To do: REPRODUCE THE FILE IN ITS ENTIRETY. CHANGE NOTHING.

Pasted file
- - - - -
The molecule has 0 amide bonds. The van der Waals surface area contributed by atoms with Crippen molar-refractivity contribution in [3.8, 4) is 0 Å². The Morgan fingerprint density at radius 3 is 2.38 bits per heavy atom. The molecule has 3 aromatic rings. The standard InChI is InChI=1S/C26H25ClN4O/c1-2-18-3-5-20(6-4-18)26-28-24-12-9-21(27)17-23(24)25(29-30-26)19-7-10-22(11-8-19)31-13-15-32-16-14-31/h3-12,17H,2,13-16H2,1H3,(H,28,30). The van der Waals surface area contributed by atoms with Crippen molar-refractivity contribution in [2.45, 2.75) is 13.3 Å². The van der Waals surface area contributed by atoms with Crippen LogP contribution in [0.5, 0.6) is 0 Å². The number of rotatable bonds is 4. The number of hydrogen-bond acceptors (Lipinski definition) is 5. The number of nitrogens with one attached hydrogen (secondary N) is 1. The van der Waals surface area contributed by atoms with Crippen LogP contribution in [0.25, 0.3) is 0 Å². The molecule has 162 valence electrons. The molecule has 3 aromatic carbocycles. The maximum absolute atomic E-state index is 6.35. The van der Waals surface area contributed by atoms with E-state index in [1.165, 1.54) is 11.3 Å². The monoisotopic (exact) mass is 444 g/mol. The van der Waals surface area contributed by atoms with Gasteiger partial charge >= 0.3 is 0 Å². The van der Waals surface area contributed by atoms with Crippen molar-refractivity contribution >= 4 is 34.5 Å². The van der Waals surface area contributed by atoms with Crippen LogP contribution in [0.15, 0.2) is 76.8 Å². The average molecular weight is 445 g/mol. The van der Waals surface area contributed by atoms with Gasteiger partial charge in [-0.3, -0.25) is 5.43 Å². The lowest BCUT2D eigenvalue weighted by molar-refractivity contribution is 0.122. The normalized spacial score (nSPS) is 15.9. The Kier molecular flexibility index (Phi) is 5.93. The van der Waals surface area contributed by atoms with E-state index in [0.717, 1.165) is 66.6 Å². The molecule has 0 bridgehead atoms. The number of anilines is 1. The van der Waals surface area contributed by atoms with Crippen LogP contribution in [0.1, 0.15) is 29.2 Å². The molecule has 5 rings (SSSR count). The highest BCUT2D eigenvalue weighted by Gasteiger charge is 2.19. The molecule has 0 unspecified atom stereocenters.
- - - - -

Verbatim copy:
The molecule has 0 amide bonds. The van der Waals surface area contributed by atoms with Crippen molar-refractivity contribution in [3.8, 4) is 0 Å². The Morgan fingerprint density at radius 3 is 2.38 bits per heavy atom. The molecule has 3 aromatic rings. The standard InChI is InChI=1S/C26H25ClN4O/c1-2-18-3-5-20(6-4-18)26-28-24-12-9-21(27)17-23(24)25(29-30-26)19-7-10-22(11-8-19)31-13-15-32-16-14-31/h3-12,17H,2,13-16H2,1H3,(H,28,30). The van der Waals surface area contributed by atoms with Crippen molar-refractivity contribution in [2.45, 2.75) is 13.3 Å². The van der Waals surface area contributed by atoms with Crippen LogP contribution in [0.5, 0.6) is 0 Å². The number of rotatable bonds is 4. The number of hydrogen-bond acceptors (Lipinski definition) is 5. The number of nitrogens with one attached hydrogen (secondary N) is 1. The van der Waals surface area contributed by atoms with Crippen LogP contribution in [0.25, 0.3) is 0 Å². The molecule has 162 valence electrons. The molecule has 3 aromatic carbocycles. The maximum absolute atomic E-state index is 6.35. The van der Waals surface area contributed by atoms with E-state index in [1.165, 1.54) is 11.3 Å². The monoisotopic (exact) mass is 444 g/mol. The van der Waals surface area contributed by atoms with Gasteiger partial charge >= 0.3 is 0 Å². The van der Waals surface area contributed by atoms with Crippen molar-refractivity contribution >= 4 is 34.5 Å². The van der Waals surface area contributed by atoms with Crippen LogP contribution in [0.15, 0.2) is 76.8 Å². The average molecular weight is 445 g/mol. The van der Waals surface area contributed by atoms with Gasteiger partial charge in [-0.3, -0.25) is 5.43 Å². The lowest BCUT2D eigenvalue weighted by molar-refractivity contribution is 0.122. The normalized spacial score (nSPS) is 15.9. The Kier molecular flexibility index (Phi) is 5.93. The van der Waals surface area contributed by atoms with E-state index in [0.717, 1.165) is 66.6 Å². The molecule has 0 bridgehead atoms. The number of anilines is 1. The van der Waals surface area contributed by atoms with Crippen LogP contribution in [0.1, 0.15) is 29.2 Å². The molecule has 5 rings (SSSR count). The highest BCUT2D eigenvalue weighted by Gasteiger charge is 2.19. The molecule has 0 unspecified atom stereocenters.